Many researchers have investigated the characteristics of photostrictive materials and its possible applications for MEMS devices [3] [5] [6] [7] . In this current research, a PLZT optical actuator on a silicon wafer as a cantilever beam is experimentally investigated to understand its response on continuous illumination of light and pulses of light.

1.1. Motivation of the Research

Micro-Electro-Mechanical Systems or MEMS technology can be defined as miniaturized mechanical and electro-mechanical elements that are made using micro fabrication techniques. MEMS functional elements are miniaturized structures, sensors, actuators, and microelectronics; the most important elements are the micro-sensors and micro-actuators. Over the last several decades, MEMS researchers have invented large numbers of micro-sensors with many sensing modalities, including temperature, pressure, inertial forces, chemical species, magnetic fields, optics, etc. Most recently, MEMS researchers have developed optical switches and mirrors to redirect or modulate light beams [8] . The present research will experimentally investigate the feasibility of using photostrictive materials for switching applications in MEMS devices. Switching applications in MEMS are used to transfer data and control signals. A traditional transducer needs electrical wire connections, which may contaminate the control signal by external electro-magnetic field interference. Photostrictive materials, on the other hand, do not need an electrical wire to supply voltage for actuation; they require only external light to actuate and may be used for remote sensing.

1.2. Research Hypotheses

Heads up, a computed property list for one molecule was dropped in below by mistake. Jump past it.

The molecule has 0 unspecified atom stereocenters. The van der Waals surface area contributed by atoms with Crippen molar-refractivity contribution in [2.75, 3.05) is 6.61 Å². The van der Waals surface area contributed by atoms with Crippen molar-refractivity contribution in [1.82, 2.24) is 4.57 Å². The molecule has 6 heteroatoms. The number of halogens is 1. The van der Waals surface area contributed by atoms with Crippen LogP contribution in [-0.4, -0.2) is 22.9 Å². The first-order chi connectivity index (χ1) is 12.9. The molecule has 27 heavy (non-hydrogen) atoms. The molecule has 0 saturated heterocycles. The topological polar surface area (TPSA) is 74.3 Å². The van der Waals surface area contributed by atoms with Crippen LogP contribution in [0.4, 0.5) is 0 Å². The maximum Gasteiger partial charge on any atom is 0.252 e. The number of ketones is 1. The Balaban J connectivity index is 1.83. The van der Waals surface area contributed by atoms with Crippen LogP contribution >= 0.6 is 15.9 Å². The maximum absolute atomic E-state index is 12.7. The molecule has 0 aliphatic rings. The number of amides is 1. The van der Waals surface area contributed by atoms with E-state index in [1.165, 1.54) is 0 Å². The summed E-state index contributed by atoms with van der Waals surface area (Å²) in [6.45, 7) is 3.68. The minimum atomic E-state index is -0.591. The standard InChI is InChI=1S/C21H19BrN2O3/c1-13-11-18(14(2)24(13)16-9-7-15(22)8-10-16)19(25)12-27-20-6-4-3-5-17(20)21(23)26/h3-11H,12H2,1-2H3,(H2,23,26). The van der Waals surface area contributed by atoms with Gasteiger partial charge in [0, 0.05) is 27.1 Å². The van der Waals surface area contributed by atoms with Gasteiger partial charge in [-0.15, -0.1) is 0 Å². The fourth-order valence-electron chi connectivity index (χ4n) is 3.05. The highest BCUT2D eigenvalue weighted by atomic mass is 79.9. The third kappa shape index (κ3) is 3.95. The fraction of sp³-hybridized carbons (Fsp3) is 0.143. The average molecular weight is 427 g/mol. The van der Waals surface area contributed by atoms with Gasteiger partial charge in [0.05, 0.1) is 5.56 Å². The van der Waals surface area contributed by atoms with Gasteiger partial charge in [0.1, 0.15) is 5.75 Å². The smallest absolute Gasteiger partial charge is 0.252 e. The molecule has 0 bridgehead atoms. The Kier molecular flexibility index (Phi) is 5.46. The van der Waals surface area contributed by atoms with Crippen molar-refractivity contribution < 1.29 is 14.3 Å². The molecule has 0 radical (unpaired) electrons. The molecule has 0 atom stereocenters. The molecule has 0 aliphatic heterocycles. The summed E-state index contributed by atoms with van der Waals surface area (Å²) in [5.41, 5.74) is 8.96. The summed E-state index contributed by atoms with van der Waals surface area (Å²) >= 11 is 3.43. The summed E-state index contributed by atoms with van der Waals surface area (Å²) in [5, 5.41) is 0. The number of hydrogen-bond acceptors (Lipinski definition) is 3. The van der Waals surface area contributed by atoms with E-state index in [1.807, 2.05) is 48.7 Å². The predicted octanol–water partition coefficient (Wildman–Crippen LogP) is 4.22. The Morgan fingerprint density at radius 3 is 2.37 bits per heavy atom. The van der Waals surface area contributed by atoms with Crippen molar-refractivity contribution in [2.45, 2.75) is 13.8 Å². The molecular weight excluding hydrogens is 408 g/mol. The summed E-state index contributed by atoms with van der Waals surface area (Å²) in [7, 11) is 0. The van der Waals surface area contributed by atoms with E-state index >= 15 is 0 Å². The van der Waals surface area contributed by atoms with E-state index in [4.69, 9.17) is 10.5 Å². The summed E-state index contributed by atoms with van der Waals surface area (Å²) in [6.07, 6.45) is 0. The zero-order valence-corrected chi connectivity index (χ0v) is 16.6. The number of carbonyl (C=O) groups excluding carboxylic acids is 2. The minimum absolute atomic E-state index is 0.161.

Transverse deflection of the PLZT optical actuator depends on the light intensity. The deflection of the PLZT optical actuator will vary for the continuous and pulses of lights. Fast response and significant deflection of the PLZT optical actuator under the illumination of light could be used in MEMS applications as a wireless control.

1.3. Research Objectives

Photostrictive actuators have the superiority of remote sensing capabilities and freedom from external electric/magnetic disturbances, unlike conventional actuators. Based on this inspiration from current research, a PLZT thin film placed on the top of a silicon wafer is used to support a systematic characterization of photostrictive properties to develop an actuator. The main goal of the research is to investigate the potential of the PLZT material as a wireless actuator to convert photonic energy to mechanical energy.

The objectives of the present research follow.

1) Investigate the photostrictive effect of a continuous high intensity near-ultraviolet (UV) light on a PLZT optical actuator cantilever beam, which includes:

・ measuring transverse deflection of the photostrictive cantilever beam for UV light focused at three different locations on the beam;

・ for each focused location on the cantilever beam, measuring the transverse deflection along the beam at three different light intensities: 250 mW/cm2, 200 mW/cm2 and 100 mW/cm2; and

・ observing the time response of the cantilever beam deflection at the free end of the cantilever beam at three different light intensities and focused locations.

2) Investigate the photostrictive effect of the pulses of high intensity UV light on a PLZT optical actuator cantilever beam using an optical chopper, which includes:

・ measuring transverse deflection of the photostrictive actuator at three different light intensities: 250 mW/cm2, 200 mW/cm2 and 100 mW/cm2; and

・ observing the time response of the cantilever beam at the free end of the beam at three different light intensities.

3) Compare the transverse deflections along the optical actuator cantilever beam between continuous and pulses of light conditions at three light intensities.

1.4. Background of Photostrictive Actuators

1.4.1. Characteristics of the PLZT Ceramics